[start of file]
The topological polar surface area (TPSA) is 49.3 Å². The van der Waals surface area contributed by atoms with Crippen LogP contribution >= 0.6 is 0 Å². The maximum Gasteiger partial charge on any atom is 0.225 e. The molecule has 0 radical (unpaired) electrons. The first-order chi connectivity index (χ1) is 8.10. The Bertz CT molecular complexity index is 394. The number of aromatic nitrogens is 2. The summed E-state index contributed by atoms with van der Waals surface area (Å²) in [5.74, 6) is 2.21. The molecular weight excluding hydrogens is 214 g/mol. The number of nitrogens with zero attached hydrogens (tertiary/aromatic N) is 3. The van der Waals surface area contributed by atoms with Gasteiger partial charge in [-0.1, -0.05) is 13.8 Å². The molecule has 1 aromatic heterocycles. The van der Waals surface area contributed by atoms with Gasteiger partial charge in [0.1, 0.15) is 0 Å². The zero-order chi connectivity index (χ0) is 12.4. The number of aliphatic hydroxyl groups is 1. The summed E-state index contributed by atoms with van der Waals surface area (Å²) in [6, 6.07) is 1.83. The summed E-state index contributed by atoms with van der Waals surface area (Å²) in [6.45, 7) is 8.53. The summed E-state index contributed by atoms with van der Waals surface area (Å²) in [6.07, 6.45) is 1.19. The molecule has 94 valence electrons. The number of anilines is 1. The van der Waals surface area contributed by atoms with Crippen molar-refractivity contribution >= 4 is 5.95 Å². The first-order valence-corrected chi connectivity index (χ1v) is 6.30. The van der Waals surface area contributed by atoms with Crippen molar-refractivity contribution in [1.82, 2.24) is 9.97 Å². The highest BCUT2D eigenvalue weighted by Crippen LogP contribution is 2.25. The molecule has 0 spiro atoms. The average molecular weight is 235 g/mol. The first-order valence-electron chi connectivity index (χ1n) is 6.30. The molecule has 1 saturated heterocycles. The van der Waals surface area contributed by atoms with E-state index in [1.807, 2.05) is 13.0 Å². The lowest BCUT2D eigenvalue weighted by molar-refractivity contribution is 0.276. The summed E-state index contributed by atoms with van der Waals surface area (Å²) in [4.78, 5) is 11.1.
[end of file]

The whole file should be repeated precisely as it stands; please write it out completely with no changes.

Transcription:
The topological polar surface area (TPSA) is 49.3 Å². The van der Waals surface area contributed by atoms with Crippen LogP contribution >= 0.6 is 0 Å². The maximum Gasteiger partial charge on any atom is 0.225 e. The molecule has 0 radical (unpaired) electrons. The first-order chi connectivity index (χ1) is 8.10. The Bertz CT molecular complexity index is 394. The number of aromatic nitrogens is 2. The summed E-state index contributed by atoms with van der Waals surface area (Å²) in [5.74, 6) is 2.21. The molecular weight excluding hydrogens is 214 g/mol. The number of nitrogens with zero attached hydrogens (tertiary/aromatic N) is 3. The van der Waals surface area contributed by atoms with Gasteiger partial charge in [-0.1, -0.05) is 13.8 Å². The molecule has 1 aromatic heterocycles. The van der Waals surface area contributed by atoms with Gasteiger partial charge in [0.1, 0.15) is 0 Å². The zero-order chi connectivity index (χ0) is 12.4. The number of aliphatic hydroxyl groups is 1. The summed E-state index contributed by atoms with van der Waals surface area (Å²) in [6, 6.07) is 1.83. The summed E-state index contributed by atoms with van der Waals surface area (Å²) in [6.45, 7) is 8.53. The summed E-state index contributed by atoms with van der Waals surface area (Å²) in [6.07, 6.45) is 1.19. The molecule has 94 valence electrons. The number of anilines is 1. The van der Waals surface area contributed by atoms with Crippen molar-refractivity contribution >= 4 is 5.95 Å². The first-order valence-corrected chi connectivity index (χ1v) is 6.30. The van der Waals surface area contributed by atoms with Crippen molar-refractivity contribution in [1.82, 2.24) is 9.97 Å². The highest BCUT2D eigenvalue weighted by Crippen LogP contribution is 2.25. The molecule has 0 spiro atoms. The average molecular weight is 235 g/mol. The first-order valence-electron chi connectivity index (χ1n) is 6.30. The molecule has 1 saturated heterocycles. The van der Waals surface area contributed by atoms with E-state index in [1.807, 2.05) is 13.0 Å². The lowest BCUT2D eigenvalue weighted by molar-refractivity contribution is 0.276. The summed E-state index contributed by atoms with van der Waals surface area (Å²) in [4.78, 5) is 11.1.